That lesson is something Miller wishes more Americans were taught growing up.

“I think people have been taught American history very badly,” he said. And while he still regards King’s “I Have a Dream Speech” with all due reverence, he believes to focus only on those sort of “beautiful” aspects of the civil rights movement is a mistake.

“It prettifies and falsifies history because it gives people the impression that if you give a beautiful speech, where nobody gets arrested — because it was very peaceable — that that’s how you change the country,” Miller said.

“But that’s not what happened. That’s a sanitized version of history that flatters the white majority. It’s why we still have recurring racism. Because people have not understood the depth, the recalcitrance and the horror of racism throughout American history, from Day 1.”

Top photo: President Lyndon Johnson signs the Civil Rights Act of 1964 into law as Martin Luther King Jr. looks on. Photo courtesy Pixabay

First-gen students have a field day with math and science

Students meet researchers who are developing futuristic technology at the Biodesign Institute

July 1, 2019

Google “Dr. Joaquin Bustoz,” and you can find a link to “Apreciación – In Memory of Dr. Joaquin Bustoz, Purveyor of Science and Equal Rights,” a song written by Russell Latterman, a graduate teaching assistant at the University of Wisconsin.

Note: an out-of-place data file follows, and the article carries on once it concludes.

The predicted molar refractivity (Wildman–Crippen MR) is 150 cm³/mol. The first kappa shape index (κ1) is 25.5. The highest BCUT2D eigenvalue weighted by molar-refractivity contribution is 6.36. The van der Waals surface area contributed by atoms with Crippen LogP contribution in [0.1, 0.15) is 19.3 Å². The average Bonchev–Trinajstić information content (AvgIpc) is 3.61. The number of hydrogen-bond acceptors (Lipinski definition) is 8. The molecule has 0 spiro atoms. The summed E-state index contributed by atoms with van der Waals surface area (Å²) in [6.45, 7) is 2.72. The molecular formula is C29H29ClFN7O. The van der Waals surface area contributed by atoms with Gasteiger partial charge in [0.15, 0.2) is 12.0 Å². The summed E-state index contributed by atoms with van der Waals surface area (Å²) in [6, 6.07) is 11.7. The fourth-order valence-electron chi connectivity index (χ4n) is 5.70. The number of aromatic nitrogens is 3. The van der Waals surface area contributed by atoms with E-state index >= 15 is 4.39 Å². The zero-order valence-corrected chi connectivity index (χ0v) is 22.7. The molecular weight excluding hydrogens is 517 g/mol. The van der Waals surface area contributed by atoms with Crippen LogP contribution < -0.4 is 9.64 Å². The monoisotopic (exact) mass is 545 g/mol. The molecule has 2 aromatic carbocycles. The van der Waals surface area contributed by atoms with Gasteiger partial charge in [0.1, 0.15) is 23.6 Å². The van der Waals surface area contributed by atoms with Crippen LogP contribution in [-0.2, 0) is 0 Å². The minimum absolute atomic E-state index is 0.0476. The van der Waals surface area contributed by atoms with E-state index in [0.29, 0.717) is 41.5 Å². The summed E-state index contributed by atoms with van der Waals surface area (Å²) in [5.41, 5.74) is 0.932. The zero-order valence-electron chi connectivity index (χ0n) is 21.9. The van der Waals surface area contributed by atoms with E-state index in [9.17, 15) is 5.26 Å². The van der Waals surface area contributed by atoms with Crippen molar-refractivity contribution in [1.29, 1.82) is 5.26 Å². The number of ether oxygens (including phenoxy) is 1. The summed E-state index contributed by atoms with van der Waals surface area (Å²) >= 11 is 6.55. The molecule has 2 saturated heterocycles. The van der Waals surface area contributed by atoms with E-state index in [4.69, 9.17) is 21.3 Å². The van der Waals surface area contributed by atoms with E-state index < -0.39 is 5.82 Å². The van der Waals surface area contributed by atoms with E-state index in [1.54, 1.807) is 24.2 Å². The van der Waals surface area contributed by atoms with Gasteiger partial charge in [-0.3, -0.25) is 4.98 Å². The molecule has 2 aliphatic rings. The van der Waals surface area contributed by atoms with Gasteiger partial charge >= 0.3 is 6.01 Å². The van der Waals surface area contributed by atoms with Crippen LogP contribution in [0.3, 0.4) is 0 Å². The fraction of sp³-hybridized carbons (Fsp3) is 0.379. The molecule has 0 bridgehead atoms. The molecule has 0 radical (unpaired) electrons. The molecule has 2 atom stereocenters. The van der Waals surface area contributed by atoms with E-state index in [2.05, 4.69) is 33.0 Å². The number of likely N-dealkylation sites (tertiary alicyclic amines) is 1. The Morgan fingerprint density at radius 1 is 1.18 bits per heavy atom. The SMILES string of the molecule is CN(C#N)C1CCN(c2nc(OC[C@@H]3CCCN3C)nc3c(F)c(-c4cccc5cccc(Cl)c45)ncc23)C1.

Latterman was one of the countless students whose lives were changed significantly by their connection to Bustoz, both while he was teaching at Arizona State University and even now after his death. William Graves is a researcher in the Biodesign Center for Applied Structural Discovery and associate professor in the Physics Department at ASU. Download Full Image

Last week, 76 students in ASU’s Joaquin Bustoz Math-Science Honors Program crowded the auditorium at the Biodesign Institute, eager to visit the Beus Compact X-ray Free Electron Laser (CXFEL) Lab. They got an insider’s look at the high-powered, “Star Wars”-like instrument that will enable scientists to see and understand the mysterious, microscopic world of proteins.

William Graves, a researcher in the Biodesign Center for Applied Structural Discovery and associate professor in the Physics Department, welcomed the students to the “vault” in the lower level of Biodesign C.

“We want the students to engage and ask questions,” Graves said. “Students here at ASU have the opportunity to work alongside researchers on real-world, cutting-edge science. In fact, student participation is key to making our science successful at the university.”